Re-evaluation sought for Pak secret agencies` role
A former Pakistani soldier has approached the SC to issue an order for creating a Parliamentary Committee to reassess the role of Pak secret agencies.
Islamabad: A former Pakistani soldier, who was allegedly picked up and tortured by security agencies, has approached the Supreme Court to issue an order for creating a Parliamentary Committee to reassess the role of agencies like the Military Intelligence and the Inter-Services Intelligence.
The re-evaluation by the Parliamentary Panel will help prevent the "crippling" of young soldiers and end the trend of mutilated bodies being found in different parts of the country, Naik Mohammad Iqbal said in his petition filed through his lawyer Inamul Raheem.
Iqbal was taken into custody by Intelligence Agencies on November 27, 2004, when his battalion was deployed at Leepa Front in Pakistan-occupied Kashmir.
The Dawn newspaper quoted Raheem as saying that Iqbal was never informed about the charges against him.
Iqbal claimed in his petition that his detention was kept so secret that even his family was not informed about it.
The family was made to believe that he had disappeared without the knowledge of his unit.
He said he was thrown in front of his house at midnight in 2008, "half dead and almost blind".
He sought a high-level inquiry to determine the "legality and mandate" of his treatment by Intelligence Agencies during captivity.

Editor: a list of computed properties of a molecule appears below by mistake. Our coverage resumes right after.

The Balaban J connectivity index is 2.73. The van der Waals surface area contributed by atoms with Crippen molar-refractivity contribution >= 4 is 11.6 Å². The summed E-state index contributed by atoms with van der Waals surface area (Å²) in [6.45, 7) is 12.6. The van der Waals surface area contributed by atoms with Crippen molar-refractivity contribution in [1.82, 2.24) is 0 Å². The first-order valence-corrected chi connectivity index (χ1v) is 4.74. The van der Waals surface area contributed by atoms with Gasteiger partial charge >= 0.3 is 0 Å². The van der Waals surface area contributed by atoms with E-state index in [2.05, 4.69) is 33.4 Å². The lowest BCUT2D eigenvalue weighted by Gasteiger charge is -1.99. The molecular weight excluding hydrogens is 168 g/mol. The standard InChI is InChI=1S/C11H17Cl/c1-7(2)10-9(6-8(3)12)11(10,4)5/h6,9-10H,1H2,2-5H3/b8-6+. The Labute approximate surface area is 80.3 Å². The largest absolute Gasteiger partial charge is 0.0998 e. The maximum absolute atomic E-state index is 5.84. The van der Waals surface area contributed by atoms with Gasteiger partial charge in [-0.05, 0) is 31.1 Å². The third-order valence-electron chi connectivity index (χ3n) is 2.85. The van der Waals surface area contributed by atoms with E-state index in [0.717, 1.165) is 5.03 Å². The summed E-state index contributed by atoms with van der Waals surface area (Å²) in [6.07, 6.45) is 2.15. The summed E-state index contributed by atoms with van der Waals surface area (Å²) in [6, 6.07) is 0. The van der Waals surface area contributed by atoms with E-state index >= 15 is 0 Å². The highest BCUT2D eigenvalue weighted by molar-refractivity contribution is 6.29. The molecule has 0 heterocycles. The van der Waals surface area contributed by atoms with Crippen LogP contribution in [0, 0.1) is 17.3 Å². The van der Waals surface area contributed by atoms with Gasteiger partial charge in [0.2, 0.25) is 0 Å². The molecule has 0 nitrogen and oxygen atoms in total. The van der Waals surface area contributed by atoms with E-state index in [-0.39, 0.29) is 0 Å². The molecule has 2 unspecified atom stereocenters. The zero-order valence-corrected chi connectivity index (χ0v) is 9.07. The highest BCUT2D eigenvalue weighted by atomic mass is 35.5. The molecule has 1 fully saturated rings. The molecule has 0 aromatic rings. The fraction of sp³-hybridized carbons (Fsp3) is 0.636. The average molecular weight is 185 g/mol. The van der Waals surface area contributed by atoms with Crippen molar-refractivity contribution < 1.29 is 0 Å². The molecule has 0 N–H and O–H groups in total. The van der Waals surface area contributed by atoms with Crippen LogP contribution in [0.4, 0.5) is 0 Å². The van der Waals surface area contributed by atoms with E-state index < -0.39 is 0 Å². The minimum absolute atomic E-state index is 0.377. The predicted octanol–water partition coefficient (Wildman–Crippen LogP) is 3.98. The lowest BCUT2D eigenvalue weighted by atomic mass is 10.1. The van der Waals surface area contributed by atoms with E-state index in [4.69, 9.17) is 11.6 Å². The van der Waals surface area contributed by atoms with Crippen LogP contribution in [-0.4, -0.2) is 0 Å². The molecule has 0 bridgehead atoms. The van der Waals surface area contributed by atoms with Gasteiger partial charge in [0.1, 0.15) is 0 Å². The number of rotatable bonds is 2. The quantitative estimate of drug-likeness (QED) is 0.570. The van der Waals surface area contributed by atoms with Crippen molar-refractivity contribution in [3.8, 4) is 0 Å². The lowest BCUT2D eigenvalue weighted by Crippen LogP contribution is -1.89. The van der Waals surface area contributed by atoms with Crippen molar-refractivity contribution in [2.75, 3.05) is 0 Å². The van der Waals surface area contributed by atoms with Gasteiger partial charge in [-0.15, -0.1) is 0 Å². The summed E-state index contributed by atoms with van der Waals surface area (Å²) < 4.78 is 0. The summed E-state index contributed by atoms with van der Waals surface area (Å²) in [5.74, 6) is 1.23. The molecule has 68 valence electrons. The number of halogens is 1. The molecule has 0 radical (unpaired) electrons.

He requested the court to hold responsible the entire chain of command, including Corps Commanders, Directors General of ISI and MI and former President Pervez Musharraf, for illegally allowing Intelligence Agencies to use draconian methods to suppress persons for personal gains.
Iqbal said he was initially held in solitary confinement in Muzaffarabad Fort for about two years, subjected to brutal torture and coerced to confess to crimes he had never committed.
Then he was taken to a "torture cell" near the vicinity of the Army`s General Headquarters, he alleged.
He said he was "totally crippled and became disabled".
Instead of any treatment, he was thrown in a dungeon to die, the application claimed.
Iqbal contended he was entitled to get his full pay and allowances and medical attention but due to the role of Intelligence Agencies, his unit wrote him off and the Brigade Commander and the General Officer commanding never felt that it was their responsibility to look after his wife.